October 13, 2007
Experts: Climate Change Threatens Peace
What does global warming have to do with global peace? The globe may find out sooner than we think, experts say.
"Climate change is and will be a significant threat to our national security and in a larger sense to life on Earth as we know it to be," retired Gen. Gordon R. Sullivan, former U.S. Army chief of staff, told a congressional panel last month.
The Nobel Peace Prize Committee agrees. In awarding the prize Friday to climate campaigner Al Gore and the Intergovernmental Panel on Climate Change, a U.N.-sponsored network of scientists, the Norwegian committee said the stresses of a changing global environment may heighten the "danger of violent conflicts and wars, within and between states."
Those like Sullivan who study the issues point particularly to the impact of drought and altered climate patterns on food and water supplies, leading to shortages that could spur huge, destabilizing migrations of people internationally.
In a report in May, scientists advising the German government noted specific scenarios that could upend the lives of millions, driving them across borders to overwhelm other lands.
"The dieback of the Amazon rain forest or the loss of the Asian monsoon could have incalculable consequences for the societies concerned," said the German Advisory Council on Global Change.
In some cases, potential backlashes from warming weren't foreseen even a few years ago. One example: The stunningly swift shrinking of Arctic Ocean ice in recent summers has drawn attention to looming international disputes over rights to the newly open seas.
The unpredictability of when, where and how some of the changes will occur has frustrated Pentagon planners and others trying to prepare.
A 2003 report commissioned by the Pentagon warned that abrupt climate change "could potentially destabilize the geopolitical environment, leading to skirmishes, battles, and even war due to resource constraints."
But that study's scenario for abrupt change hinged in part on fears that the Atlantic's Gulf Stream current might slow, chilling northern Europe and eastern North America and curtailing food harvests. Now, however, the Intergovernmental Panel on Climate Change says it's "very unlikely" the current will slow abruptly.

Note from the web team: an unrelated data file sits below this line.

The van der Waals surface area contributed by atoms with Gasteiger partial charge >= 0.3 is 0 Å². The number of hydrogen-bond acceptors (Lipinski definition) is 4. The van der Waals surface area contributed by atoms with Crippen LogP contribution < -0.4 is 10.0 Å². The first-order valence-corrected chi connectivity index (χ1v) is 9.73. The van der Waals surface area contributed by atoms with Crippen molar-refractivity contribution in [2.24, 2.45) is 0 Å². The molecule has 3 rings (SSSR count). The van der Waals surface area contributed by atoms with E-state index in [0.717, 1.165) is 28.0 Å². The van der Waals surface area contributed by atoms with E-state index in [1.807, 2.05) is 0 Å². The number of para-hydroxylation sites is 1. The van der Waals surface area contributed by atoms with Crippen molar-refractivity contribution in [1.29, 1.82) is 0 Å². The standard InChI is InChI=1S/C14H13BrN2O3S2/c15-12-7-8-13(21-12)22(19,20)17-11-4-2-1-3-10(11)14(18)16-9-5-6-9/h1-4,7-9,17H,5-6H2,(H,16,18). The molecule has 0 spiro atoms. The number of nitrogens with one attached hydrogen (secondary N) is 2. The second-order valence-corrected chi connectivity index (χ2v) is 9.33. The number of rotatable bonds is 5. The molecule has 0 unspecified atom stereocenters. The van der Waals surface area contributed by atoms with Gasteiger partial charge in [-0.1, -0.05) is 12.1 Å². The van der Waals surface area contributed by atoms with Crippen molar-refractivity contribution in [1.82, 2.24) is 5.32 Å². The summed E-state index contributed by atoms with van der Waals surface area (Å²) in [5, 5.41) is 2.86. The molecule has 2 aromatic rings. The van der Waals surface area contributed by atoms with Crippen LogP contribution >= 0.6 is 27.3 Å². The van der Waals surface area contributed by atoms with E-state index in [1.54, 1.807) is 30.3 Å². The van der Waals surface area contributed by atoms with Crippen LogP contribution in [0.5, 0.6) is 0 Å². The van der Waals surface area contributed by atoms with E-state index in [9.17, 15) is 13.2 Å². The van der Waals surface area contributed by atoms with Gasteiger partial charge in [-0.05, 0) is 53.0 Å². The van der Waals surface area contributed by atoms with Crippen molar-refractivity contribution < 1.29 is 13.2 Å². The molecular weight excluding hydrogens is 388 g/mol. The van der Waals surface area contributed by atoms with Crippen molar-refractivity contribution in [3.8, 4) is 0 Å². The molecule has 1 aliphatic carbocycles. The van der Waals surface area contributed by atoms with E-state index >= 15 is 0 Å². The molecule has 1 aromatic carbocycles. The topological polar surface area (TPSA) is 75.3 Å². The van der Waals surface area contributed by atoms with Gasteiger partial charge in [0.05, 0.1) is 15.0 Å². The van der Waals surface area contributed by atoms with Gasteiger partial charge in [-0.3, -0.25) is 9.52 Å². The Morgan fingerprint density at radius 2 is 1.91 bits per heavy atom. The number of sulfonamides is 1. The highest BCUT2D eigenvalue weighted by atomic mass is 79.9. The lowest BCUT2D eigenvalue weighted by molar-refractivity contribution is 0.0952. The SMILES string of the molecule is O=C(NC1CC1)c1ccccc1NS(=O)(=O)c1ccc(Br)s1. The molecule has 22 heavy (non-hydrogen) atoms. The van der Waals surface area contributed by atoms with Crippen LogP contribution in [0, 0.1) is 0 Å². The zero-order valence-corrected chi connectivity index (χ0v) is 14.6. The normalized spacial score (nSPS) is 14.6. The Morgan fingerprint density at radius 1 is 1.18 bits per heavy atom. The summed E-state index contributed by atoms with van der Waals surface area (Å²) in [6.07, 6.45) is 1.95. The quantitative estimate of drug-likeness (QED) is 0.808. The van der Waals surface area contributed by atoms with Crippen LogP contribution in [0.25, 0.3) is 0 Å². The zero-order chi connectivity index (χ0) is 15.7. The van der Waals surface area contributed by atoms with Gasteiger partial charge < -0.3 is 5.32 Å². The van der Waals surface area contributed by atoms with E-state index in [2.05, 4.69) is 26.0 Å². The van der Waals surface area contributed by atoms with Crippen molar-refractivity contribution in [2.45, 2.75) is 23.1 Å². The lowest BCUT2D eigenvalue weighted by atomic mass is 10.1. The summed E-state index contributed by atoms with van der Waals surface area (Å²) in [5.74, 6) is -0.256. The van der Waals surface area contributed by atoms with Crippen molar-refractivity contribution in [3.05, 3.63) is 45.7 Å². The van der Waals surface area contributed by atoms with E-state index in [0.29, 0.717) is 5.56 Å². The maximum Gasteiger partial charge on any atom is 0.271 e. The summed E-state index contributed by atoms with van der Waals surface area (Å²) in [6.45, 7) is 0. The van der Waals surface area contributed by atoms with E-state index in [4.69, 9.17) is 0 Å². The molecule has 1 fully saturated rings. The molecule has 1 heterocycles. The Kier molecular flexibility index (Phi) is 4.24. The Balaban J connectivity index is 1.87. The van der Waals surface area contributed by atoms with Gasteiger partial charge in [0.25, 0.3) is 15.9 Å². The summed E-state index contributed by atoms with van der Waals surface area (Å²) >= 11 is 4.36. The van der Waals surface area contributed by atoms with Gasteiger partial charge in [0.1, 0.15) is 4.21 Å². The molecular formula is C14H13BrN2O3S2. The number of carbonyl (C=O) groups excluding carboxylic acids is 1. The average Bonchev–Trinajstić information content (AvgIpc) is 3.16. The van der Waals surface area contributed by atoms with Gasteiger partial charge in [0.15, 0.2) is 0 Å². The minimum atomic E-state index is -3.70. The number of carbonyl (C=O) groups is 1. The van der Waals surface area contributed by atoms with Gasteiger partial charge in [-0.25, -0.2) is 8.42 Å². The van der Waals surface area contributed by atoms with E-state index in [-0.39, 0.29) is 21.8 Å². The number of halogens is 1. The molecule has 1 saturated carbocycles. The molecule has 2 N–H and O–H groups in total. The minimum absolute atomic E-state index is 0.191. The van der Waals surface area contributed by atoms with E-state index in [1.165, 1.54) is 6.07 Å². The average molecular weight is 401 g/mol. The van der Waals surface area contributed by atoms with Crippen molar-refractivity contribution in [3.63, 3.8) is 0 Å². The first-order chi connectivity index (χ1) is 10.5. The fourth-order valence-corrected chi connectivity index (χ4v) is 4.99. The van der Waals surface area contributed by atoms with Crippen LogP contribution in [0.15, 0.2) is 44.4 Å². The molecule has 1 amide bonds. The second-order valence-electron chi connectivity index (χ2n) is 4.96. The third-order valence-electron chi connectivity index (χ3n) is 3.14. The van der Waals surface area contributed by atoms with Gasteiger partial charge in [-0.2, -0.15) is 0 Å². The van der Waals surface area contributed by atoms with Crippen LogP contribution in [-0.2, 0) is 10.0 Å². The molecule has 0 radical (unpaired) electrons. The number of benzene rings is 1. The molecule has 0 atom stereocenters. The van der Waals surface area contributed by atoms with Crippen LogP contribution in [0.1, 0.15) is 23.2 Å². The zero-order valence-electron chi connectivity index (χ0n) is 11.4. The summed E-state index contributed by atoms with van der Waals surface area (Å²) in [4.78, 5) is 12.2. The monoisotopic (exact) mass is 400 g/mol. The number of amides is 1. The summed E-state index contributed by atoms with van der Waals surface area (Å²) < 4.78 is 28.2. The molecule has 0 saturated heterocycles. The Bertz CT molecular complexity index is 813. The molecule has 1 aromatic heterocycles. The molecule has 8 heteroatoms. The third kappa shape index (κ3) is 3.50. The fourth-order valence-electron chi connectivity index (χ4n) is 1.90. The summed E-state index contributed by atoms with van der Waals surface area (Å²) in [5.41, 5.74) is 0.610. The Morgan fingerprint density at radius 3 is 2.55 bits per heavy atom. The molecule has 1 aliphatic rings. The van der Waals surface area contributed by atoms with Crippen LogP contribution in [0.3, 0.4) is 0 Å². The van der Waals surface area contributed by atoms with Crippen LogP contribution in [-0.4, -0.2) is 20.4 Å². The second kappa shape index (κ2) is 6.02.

Unpredictability was dispelled elsewhere in the panel's reports this year. It found, for example, that warmer and drier conditions are already shortening the growing season in Africa's Sahel, a conflict-ridden region long burdened by food and water shortages.
The Intergovernmental Panel on Climate Change and the German scientists cited other potential "hotspots," including:
- Egypt's vital, low-lying Nile Delta, where the livelihoods of millions may be at risk from rising sea levels and salinization of agricultural areas.
- The Asian subcontinent, where the retreat of Himalayan glaciers will dry up downstream water supplies, and rising seas and stronger cyclones will threaten tens of millions on the Bay of Bengal coast.
- The poor nations of Central America, where more intense hurricanes could severely damage economies, destabilize political systems and send streams of uprooted people toward the U.S. border.
At the same time, the German scientists said, the climate challenge is an opportunity to unite the international community. In that spirit, Britain last April organized the first U.N. Security Council meeting to consider climate change as a threat to international peace.
Global efforts have faltered, however, in trying to cut back emissions of carbon dioxide and other global-warming gases - in part because the Bush administration opposes such internationally mandated reductions. That in itself may help sharpen world tensions, the German report said.
If, amid recriminations and finger-pointing, governments fail to unite on global warming, "climate change will draw ever-deeper lines of division and conflict in international relations," it said.
Leaders are growing nervous. At the U.S. Army War College last March, military and scientific specialists quietly convened in a colloquium on "Global Climate Change: National Security Implications." Among the topics discussed: the possible need for a new National Security Act to "oblige intergovernmental cooperation" on climate by future U.S. administrations.